Vehicle electronics supplier, Elta Automotive, is now supplying the VOLT brand product range. The brand brings more to the table than just components, as it shows here with in-depth, technical advice on lambda sensors.
Lambda sensors were first fitted to cars in 1977 to improve the efficiency of combustion engines and help to reduce harmful exhaust emissions such as carbon monoxide. The sensors operate by measuring the amount of oxygen in the exhaust, with an efficient engine requiring a specific amount of air and fuel in its cylinders at combustion – the perfect ratio being 14.7:1 (14.7 parts air to one part fuel). This perfect mixture is called ‘lambda’ and this is where the unusual name originates.
The levels calculated by the lambda are sent as data to the ECU, which then calculates and determines how best to achieve the ideal mixture of air and fuel at combustion.
An incorrect air/fuel mixture will be either rich or lean:
- In a rich mixture the air is high in unburned fuel, though low in oxygen
- A lean mixture has the opposite balance and is high in oxygen due to a lack of fuel being injected
Many vehicles now feature a pre-cat lambda sensor and a post-cat lambda sensor. Whilst the pre-cat lambda sensor communicates to the ECU regulating the air/fuel ratio, the post-cat lambda sensor performs a diagnostic role, monitoring the catalytic converter.
Symptoms of lambda failure
Before a vehicle fails an emission test or the engine check light appears, drivers may notice increased fuel consumption and/or a rough idle – both are signs of a failing sensor. Once the sensor fails, the OBD may display either code P0131 or P0134.
Causes of failure
Many will simply fail due to age. The lifespan tends to be 45,000 miles for an unheated sensor; a heated sensor can typically last closer to 100,000 miles. Damage to the heater element, vibration or damage to the connectors and/or wires should also be considered.
Other less obvious causes can be identified by examining the visual appearance of the failed sensor.
The lambda sensor requires careful installation to ensure its longterm reliability. Therefore, plugs and cables should be kept clear of heat sources and care should be taken so as not to cross-thread or over-torque it.
VOLT recommends the following fitting procedure:
1. When replacing the exhaust system or catalytic converter, always take the opportunity to install new sensors, as the existing items are extremely fragile and can be easily damaged
2. Clean the thread in the exhaust pipe with a cleaning tap
3. Apply copper grease on the sensor thread only. Do not grease the sensor nose. Although most lambda sensors are pre-greased, the extra grease will prevent thread galling and reduce friction, which could lead to over-torque (especially with a stainless steel thread)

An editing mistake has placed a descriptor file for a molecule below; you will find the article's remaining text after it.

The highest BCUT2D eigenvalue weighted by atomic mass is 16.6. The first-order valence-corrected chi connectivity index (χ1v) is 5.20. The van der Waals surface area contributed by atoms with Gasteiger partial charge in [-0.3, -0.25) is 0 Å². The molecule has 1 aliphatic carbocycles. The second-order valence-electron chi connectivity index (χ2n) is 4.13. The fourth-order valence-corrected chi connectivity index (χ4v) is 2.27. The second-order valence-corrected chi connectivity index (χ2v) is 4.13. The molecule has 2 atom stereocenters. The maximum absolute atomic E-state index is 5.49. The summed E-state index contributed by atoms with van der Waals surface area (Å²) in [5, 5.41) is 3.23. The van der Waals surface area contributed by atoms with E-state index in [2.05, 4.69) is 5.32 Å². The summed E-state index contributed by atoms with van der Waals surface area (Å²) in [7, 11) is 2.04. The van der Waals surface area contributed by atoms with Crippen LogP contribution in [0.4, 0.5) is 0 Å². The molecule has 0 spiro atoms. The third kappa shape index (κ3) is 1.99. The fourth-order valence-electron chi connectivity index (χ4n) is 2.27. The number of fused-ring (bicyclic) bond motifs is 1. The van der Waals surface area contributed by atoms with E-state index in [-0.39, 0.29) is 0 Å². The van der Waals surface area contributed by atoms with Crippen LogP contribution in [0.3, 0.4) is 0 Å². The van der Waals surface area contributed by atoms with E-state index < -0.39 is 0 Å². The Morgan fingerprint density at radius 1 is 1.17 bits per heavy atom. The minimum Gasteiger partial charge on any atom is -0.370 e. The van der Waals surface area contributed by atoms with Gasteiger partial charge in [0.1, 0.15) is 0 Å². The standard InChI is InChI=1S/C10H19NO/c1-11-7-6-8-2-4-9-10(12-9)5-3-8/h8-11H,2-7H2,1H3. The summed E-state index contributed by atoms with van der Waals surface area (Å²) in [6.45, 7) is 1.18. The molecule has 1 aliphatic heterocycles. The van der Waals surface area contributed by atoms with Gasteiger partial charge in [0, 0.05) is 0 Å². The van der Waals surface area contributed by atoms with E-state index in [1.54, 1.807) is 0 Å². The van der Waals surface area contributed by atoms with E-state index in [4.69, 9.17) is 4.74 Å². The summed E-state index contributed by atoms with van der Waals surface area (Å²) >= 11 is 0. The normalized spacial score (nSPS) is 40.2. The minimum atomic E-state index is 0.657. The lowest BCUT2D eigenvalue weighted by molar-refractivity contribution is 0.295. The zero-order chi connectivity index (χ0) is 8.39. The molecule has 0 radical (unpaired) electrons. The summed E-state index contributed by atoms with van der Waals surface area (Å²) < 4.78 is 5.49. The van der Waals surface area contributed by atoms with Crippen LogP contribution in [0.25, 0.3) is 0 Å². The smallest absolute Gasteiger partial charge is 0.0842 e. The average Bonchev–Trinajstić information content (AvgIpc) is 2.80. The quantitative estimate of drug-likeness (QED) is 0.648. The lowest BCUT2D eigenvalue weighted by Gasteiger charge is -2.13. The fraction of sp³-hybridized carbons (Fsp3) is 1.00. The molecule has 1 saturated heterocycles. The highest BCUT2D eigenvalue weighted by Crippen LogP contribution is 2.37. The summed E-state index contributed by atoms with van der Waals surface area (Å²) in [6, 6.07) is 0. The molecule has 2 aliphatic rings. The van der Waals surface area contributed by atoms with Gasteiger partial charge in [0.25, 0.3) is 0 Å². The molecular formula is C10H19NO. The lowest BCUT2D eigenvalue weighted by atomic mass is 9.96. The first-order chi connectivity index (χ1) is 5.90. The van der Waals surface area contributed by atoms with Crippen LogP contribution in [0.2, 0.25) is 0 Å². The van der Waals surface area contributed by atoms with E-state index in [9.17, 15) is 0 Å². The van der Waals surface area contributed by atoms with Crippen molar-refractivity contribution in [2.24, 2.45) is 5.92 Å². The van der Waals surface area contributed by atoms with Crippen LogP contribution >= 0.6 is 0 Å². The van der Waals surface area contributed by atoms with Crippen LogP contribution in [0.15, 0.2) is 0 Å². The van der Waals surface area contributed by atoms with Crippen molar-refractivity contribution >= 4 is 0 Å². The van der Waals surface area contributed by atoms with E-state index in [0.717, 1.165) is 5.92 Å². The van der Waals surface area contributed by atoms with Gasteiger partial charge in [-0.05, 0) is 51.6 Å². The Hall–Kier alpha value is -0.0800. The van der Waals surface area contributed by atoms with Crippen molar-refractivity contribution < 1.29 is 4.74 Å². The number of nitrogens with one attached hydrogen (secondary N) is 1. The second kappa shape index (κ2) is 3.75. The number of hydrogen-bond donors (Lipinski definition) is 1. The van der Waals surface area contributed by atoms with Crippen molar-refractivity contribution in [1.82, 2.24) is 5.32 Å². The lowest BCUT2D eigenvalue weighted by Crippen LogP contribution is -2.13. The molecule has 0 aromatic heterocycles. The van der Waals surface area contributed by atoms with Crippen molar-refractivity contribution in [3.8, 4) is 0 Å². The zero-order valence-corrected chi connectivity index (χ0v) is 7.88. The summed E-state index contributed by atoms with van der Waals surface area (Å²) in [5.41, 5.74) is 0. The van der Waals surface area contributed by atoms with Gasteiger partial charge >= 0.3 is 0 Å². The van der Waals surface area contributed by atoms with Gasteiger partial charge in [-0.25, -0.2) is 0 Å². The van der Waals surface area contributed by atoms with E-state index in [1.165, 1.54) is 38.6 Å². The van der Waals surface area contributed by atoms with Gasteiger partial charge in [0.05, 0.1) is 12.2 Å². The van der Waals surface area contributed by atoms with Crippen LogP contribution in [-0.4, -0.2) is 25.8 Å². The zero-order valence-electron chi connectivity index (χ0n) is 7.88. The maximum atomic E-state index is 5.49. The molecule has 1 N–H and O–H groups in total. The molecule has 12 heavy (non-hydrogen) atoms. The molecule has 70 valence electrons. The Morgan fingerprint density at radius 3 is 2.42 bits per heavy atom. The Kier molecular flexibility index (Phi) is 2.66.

4. Tighten the sensor to the prescribed torque, using a torque wrench with a suitable lambda sensor socket.
Over-torque is especially dangerous when sensors have a heater element, as it could crack the internal ceramic wall, causing the sensor to fail. For vehicles with two lambda sensors, VOLT always recommends replacing both, as each will have covered the same mileage and been subject to identical driving conditions/standards, and if one has failed, it is likely the other will also do so.
Visual signs: The sensor nose will have a grainy white/light grey coating.
Cause: Coolant with antifreeze may have entered the combustion process and reached the lambda sensor.
Solution: Check the head gasket for leaks and repair if required.
Visual signs: Look for oily black deposits left on the sensor nose.
Cause: The vehicle may be burning excessive oil.
Solution: Thoroughly check the engine for leaks including the usual seals that are prone to failure. Once repaired, replace the sensor.
Engine additive contamination
Visual signs: The sensor nose will be contaminated with white or red deposits.
Cause: Excessive use of any engine or fuel additive can contaminate or block the lambda sensor.
Solution: Cleaning the fuel system prior to replacement is required.
Visual signs: The sensor nose may be contaminated with shiny grey deposits.
Cause: Not as common now, usually caused by leaded fuel attacking platinum parts or the sensor.
Solution: Replace any leaded fuel in the system with unleaded.
Visual signs: If fuel is burning too rich, a black soot may be seen on the sensor nose.
Cause: A damaged sensor or fault in the fuel system can result in a high air-to-fuel ratio, producing black soot.
Solution: Measure exhaust gases to ensure the fuel system is working. Check the sensor heater control and sensor heater.